• [0158]
    In conjunction with specification of the performance improvement project, the user enters financial information regarding “Direct Costs,” “Indirect Costs,” and “Opportunity Costs,” the data for which are displayed in a “Financials” screen, as shown in FIG. 23.
  • [0159]
    The user is elicited to estimate the cost of the performance problem that is the focus of the project using a “Performance Cost Estimates” screen, as shown in FIG. 24. Accordingly, the user enters both the estimated direct and indirect costs, preferably on an annual basis, as shown in FIG. 24, using the data entry boxes that appear in FIG. 24. Based on the cost data entered by the user, the performance analysis support system and method calculate both a projected one-year benefit and total opportunity costs. A spreadsheet application is accessed by the performance analysis support system 1 to effect the calculations. The estimated projected one-year benefit that is calculated may serve as the financial justification for the project.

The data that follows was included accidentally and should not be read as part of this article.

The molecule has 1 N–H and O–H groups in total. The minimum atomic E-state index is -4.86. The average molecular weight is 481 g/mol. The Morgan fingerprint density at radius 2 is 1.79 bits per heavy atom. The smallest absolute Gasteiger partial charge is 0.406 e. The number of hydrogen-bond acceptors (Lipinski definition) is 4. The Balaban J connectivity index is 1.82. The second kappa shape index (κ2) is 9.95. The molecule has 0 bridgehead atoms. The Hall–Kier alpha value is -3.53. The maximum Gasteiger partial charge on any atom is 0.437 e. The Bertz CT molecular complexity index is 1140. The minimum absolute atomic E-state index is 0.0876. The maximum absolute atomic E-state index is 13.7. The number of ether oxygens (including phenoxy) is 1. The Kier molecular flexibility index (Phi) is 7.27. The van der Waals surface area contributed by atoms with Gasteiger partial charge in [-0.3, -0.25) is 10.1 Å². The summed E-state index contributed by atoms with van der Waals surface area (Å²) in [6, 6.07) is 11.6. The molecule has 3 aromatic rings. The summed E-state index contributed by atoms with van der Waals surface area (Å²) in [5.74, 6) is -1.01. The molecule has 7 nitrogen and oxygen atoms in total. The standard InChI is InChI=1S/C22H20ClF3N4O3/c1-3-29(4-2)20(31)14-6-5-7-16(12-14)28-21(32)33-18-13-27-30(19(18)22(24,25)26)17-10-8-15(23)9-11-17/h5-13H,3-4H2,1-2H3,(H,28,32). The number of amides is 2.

• [0160]
    A “Conclusions” screen informs the user of the completion of the Project Initiation phase and is shown in FIG. 25.
  • [0161]
    The performance analysis support system and method then assemble a summary of the Project Initiation phase in a “Summary” screen, as shown in FIG. 26. The information assembled in the “Summary” screen shown in FIG. 26 is then preferably forwarded to the project sponsor(s) and other stakeholders. For example, the “Summary” may be included in an email and sent to the project sponsor(s) and stakeholders for review.
  • [0162]
    The performance analysis support system and method then display an “Approvals” screen for the Project Initiation phase, as shown in FIG. 27. The “Approvals” screen includes check box(es) on which the user positions the cursor of the mouse 6 and clicks the left mouse button to indicate which sponsor(s) and stakeholders will receive a task in the “My Messages” area of their dashboard shown in FIG. 3 directing them to approve or disapprove the status of Project Initiation phase. Once the request for approval has been submitted, the “Approvals” screen shown in FIG. 27 displays the current approval status by the sponsor(s) and stakeholders.